First we define the notion of **piecewise continuity**:

Definition

We say that a functionfis piecewise continuous on an interval[ if there is a finite set of pointsa,b]such that for every segment a=x_{0}<x_{1}< . . . <x_{N}=b[ wherex_{k−1},x_{k}],the function k= 1,...,N,fhas a limit atfrom the right, limit at x_{k−1}from the left, and is continuous on x_{k}( x_{k−1},x_{k}).

Here is a typical example of a piecewise continuous function:

We have the following statement:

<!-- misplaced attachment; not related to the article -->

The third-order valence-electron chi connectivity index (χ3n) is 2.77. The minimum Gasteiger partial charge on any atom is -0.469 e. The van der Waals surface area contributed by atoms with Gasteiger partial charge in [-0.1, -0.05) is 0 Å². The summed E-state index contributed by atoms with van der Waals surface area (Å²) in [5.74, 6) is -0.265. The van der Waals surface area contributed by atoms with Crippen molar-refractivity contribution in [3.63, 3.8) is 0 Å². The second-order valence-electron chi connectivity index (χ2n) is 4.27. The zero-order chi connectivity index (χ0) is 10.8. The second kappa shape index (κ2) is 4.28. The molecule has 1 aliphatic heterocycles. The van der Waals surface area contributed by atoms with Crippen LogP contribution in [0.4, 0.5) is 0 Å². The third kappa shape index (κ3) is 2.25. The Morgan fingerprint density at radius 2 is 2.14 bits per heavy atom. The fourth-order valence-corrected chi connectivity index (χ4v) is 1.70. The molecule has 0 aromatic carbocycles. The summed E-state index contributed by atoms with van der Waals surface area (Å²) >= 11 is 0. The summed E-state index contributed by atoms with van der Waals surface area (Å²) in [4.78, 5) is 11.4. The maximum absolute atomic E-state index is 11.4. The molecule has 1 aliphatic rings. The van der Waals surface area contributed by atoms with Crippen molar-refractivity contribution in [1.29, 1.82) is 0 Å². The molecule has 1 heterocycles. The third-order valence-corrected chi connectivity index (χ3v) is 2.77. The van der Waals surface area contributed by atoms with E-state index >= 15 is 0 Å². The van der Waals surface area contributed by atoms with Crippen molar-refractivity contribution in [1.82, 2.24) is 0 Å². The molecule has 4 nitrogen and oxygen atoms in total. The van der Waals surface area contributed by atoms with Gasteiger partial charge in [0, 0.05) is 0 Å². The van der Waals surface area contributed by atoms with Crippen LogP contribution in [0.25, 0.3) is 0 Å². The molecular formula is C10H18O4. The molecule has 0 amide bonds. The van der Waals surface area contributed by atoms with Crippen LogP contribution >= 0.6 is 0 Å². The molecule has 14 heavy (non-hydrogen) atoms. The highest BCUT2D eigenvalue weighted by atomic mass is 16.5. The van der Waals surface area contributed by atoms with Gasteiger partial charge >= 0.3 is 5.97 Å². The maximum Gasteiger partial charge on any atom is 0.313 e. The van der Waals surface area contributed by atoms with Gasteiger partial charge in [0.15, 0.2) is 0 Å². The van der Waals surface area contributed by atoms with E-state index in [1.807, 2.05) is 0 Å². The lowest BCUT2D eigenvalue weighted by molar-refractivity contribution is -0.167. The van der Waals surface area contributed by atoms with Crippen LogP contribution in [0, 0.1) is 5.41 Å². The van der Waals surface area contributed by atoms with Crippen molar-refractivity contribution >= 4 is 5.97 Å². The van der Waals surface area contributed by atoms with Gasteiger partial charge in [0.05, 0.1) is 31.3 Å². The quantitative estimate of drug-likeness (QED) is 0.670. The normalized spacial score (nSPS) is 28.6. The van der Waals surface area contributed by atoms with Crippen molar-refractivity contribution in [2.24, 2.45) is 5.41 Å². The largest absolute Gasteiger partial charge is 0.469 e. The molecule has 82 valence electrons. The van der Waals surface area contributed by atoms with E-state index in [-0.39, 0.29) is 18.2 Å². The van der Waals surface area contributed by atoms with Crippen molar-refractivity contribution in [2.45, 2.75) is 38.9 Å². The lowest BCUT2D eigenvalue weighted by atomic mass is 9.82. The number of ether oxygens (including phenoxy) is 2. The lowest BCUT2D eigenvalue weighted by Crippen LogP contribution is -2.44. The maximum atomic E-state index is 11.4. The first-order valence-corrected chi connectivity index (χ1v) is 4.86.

Theorem

If a function is piecewise continuous on a closed interval, then it is Riemann integrable there.

Piecewise continuous functions are useful because they are often used in applications.

Actually, even infinitely many - but countably many - points of discontinuity do not pose a problem. The precise statement concerning how many points of discontinuity are allowed is this:

Theorem

A function defined on a closed interval is Riemann integrable there if and only if the set of its points of discontinuity is of measure zero.

The "measure" in this statement is the Lebesgue measure - which clearly shows
that this is *way* beyond the scope of this Math Tutor.